RIP Bunheads

I had kind of a tough winter this year. The details aren’t important, let’s just say I was stressed and frustrated at work and starting at about 5 every Sunday afternoon my chest started to fill up with acidy dread that wouldn’t leak away until the next Friday at around 4:30.

It was awful. It made Mondays especially awful.

But then there was Bunheads.

A glass of red wine and an hour in Paradise every Monday night may not have cured all of my problems, but it was enough to push away the tightness in my chest for a little while each week, a warm, safe place to land when everywhere else seemed cold and thorny. It’s a tribute to the world that Amy Sherman-Palladino built, and that Sutton Foster, Kelly Bishop, Julia Goldani-Telles, Bailey Buntain, Emma Dumont and Kaitlyn Jenkins infused with life, that a little show that lasted only 18 episodes could feel so much like home.

Bunheads was a show about growing up. Vegas showgirl turned dance teacher Michelle was attempting adulthood and committment for the first time in her mid-thirties as the accidental mentor to teenagers Sasha, Boo, Ginny and Melanie, and her mentees were just starting to grapple with responsibility and crushed dreams and blooming love. While the teenagers often seemed to act like mini-adults, moving out on their own, practically raising their younger siblings, selling real estate, under the surface they were full of messy teen hormones and insecurities. Sasha could throw together a housewarming party that looked like it had been staged for a Martha Stewart Living photoshoot, but she was too scared to spend the night alone in her apartment. Melanie’s relaxed attitude about most things betrayed some serious anger management issues. Boo could bounce from strict parent to naïve child and back in a single scene. And Michelle, for all her inexperience with responsibility and lifetime as a fundamentally selfish person, learned how to take charge pretty quickly. She wasn’t always traditional in her methods, but she proved to be an excellent teacher to her students.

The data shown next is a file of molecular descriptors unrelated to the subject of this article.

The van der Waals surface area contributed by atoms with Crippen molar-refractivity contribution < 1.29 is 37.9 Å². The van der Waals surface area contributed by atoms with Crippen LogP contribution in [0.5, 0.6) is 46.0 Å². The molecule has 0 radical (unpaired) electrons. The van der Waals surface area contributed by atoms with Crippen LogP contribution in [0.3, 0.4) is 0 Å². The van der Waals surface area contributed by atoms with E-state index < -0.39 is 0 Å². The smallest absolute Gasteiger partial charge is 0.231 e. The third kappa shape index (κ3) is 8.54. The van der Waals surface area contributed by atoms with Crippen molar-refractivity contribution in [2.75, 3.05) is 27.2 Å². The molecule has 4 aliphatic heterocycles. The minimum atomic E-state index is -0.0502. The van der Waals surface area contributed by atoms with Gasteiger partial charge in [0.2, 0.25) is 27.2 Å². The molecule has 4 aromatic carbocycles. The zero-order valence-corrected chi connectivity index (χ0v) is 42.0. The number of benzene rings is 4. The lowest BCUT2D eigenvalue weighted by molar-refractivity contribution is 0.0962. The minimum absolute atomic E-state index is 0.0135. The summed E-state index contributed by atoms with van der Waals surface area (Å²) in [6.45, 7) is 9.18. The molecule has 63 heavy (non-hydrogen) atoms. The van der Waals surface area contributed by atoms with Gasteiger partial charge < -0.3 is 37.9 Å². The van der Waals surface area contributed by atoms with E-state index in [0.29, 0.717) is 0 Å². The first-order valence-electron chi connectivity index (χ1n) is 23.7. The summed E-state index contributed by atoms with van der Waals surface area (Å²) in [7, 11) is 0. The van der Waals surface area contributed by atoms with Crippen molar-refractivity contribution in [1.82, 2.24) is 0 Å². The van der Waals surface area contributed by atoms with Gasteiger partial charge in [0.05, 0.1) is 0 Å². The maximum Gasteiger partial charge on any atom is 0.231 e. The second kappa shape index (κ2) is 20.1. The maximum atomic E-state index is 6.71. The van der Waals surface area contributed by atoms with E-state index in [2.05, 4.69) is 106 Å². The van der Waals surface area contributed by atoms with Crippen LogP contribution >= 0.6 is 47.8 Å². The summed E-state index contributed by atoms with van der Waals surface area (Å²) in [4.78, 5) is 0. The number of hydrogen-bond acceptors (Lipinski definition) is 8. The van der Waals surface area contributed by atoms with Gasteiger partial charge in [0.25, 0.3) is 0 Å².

Take the scene where she agrees to help Ginny prepare for an audition for the school musical. By high school standards, Ginny isn’t bad, this is a performance that probably would have landed her the lead at my high school. But Michelle, who has shown up depressed about her own career and hung-over to boot, takes a tough love approach to coaching Ginny. Good enough for high school isn’t good enough for her, and she keeps pushing Ginny to be better until she pushes Ginny out of the spotlight and does it herself.